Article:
We finally made it to the Ashes and Snow Installation at the Nomadic Museum on the Santa Monica Pier. For those who don’t know, the Ashes and Snow project weaves together 14 years worth of photography, video and text from Gregory Colbert. Colbert’s images, from India, Egypt, Sri Lanka Kenya and many other locations, deal with the interaction between man and nature. The show runs thru May 14th and is certainly worth seeing, if for no other reason that to be in the huge temporary space created for the show. We have more to say about the show (A review below the fold), and we are curious to hear what others thought. Lets discuss! REVIEW: My two art-loving friends and I went to the Ashes and Snow show at the Nomadic Museum on the Santa Monica Pier. While the still-images left us all shocking under-whelmed, the overall experience was quite serine. Walking through the temporary zen-ed-out space with its sounds of the rain forest filling room was worth the price of admission ($15, BTY).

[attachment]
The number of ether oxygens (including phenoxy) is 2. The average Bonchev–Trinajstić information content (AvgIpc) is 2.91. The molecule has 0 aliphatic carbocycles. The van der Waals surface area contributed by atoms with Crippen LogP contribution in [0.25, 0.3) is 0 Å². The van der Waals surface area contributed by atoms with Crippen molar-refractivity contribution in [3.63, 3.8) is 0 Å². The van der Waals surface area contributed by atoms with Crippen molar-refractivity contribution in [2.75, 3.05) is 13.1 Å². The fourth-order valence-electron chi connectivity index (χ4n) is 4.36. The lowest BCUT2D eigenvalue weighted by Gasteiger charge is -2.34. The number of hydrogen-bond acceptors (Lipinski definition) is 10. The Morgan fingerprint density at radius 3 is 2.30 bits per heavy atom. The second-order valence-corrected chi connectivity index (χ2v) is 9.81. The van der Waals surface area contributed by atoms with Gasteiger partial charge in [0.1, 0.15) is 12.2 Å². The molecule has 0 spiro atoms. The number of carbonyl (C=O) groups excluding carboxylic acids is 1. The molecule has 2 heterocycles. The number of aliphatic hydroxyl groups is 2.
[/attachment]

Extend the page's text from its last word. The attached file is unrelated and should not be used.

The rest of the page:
For us, a big problem with the fashion world using great artists for advertising campaigns is that now all images with sepia tones, stunning faces and shocking juxtapositions feels like, well, a Calvin Klein Obsession ad. The images are undeniably beautiful, but perhaps the stunningly huge billboards that have graced the city spoiled us, as the rather average sized prints - although hung in a lovely, sail-like way - seemed to be unnecessarily dwarfed in the huge space...Would that the pictures had been blown up to fit that space! Also, the multitude of images lessened the impact. There is something about these photographs that make you hope they were a literal moment captured in time, as opposed to a still frame pulled from hours of footage… not that that is what they are, just that that is what they look like. Finally, there are three screens projecting different, yet similar mini movies on a loop. Very cool to watch and like the photos, are completely stylized moments of serenity. The sound of a calming voice reading what sounded like Rumi completed the artist's vision of man and nature living in peace.